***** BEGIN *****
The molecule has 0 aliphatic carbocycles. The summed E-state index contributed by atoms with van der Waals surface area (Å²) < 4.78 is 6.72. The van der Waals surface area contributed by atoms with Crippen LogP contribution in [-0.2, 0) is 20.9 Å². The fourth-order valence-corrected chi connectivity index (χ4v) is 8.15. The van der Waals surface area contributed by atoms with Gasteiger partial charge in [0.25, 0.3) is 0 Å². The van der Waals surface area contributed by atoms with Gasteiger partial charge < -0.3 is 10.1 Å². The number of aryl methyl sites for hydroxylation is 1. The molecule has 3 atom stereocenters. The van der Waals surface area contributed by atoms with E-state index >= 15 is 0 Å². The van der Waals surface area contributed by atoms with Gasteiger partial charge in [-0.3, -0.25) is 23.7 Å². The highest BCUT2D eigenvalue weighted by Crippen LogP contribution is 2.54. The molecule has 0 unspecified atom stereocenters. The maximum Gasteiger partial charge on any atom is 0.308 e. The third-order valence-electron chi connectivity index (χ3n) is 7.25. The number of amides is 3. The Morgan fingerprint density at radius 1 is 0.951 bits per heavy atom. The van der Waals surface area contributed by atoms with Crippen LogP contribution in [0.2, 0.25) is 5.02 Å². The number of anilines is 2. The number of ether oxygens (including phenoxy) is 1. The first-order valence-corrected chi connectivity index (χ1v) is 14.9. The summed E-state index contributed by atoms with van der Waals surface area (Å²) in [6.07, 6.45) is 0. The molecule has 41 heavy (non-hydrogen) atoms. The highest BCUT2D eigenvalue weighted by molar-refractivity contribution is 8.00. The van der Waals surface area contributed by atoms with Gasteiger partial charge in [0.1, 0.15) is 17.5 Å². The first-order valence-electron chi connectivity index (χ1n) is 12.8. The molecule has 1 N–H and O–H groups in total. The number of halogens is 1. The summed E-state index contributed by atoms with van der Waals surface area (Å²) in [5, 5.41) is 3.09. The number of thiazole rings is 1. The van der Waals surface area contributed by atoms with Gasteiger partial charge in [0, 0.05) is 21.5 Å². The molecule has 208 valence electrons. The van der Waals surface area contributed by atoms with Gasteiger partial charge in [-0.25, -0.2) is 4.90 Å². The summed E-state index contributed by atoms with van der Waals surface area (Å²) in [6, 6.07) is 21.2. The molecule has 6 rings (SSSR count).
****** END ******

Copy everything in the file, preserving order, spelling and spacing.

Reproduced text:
The molecule has 0 aliphatic carbocycles. The summed E-state index contributed by atoms with van der Waals surface area (Å²) < 4.78 is 6.72. The van der Waals surface area contributed by atoms with Crippen LogP contribution in [-0.2, 0) is 20.9 Å². The fourth-order valence-corrected chi connectivity index (χ4v) is 8.15. The van der Waals surface area contributed by atoms with Gasteiger partial charge in [0.25, 0.3) is 0 Å². The van der Waals surface area contributed by atoms with Gasteiger partial charge < -0.3 is 10.1 Å². The number of aryl methyl sites for hydroxylation is 1. The molecule has 3 atom stereocenters. The van der Waals surface area contributed by atoms with E-state index >= 15 is 0 Å². The van der Waals surface area contributed by atoms with Gasteiger partial charge in [-0.3, -0.25) is 23.7 Å². The highest BCUT2D eigenvalue weighted by Crippen LogP contribution is 2.54. The molecule has 0 unspecified atom stereocenters. The maximum Gasteiger partial charge on any atom is 0.308 e. The third-order valence-electron chi connectivity index (χ3n) is 7.25. The number of amides is 3. The Morgan fingerprint density at radius 1 is 0.951 bits per heavy atom. The van der Waals surface area contributed by atoms with Crippen LogP contribution in [0.2, 0.25) is 5.02 Å². The number of anilines is 2. The number of ether oxygens (including phenoxy) is 1. The first-order valence-corrected chi connectivity index (χ1v) is 14.9. The summed E-state index contributed by atoms with van der Waals surface area (Å²) in [6.07, 6.45) is 0. The molecule has 41 heavy (non-hydrogen) atoms. The highest BCUT2D eigenvalue weighted by molar-refractivity contribution is 8.00. The van der Waals surface area contributed by atoms with Gasteiger partial charge in [0.1, 0.15) is 17.5 Å². The first-order valence-electron chi connectivity index (χ1n) is 12.8. The molecule has 1 N–H and O–H groups in total. The number of halogens is 1. The summed E-state index contributed by atoms with van der Waals surface area (Å²) in [5, 5.41) is 3.09. The number of thiazole rings is 1. The van der Waals surface area contributed by atoms with Gasteiger partial charge in [0, 0.05) is 21.5 Å². The molecule has 208 valence electrons. The van der Waals surface area contributed by atoms with Gasteiger partial charge in [-0.25, -0.2) is 4.90 Å². The summed E-state index contributed by atoms with van der Waals surface area (Å²) in [6, 6.07) is 21.2. The molecule has 6 rings (SSSR count).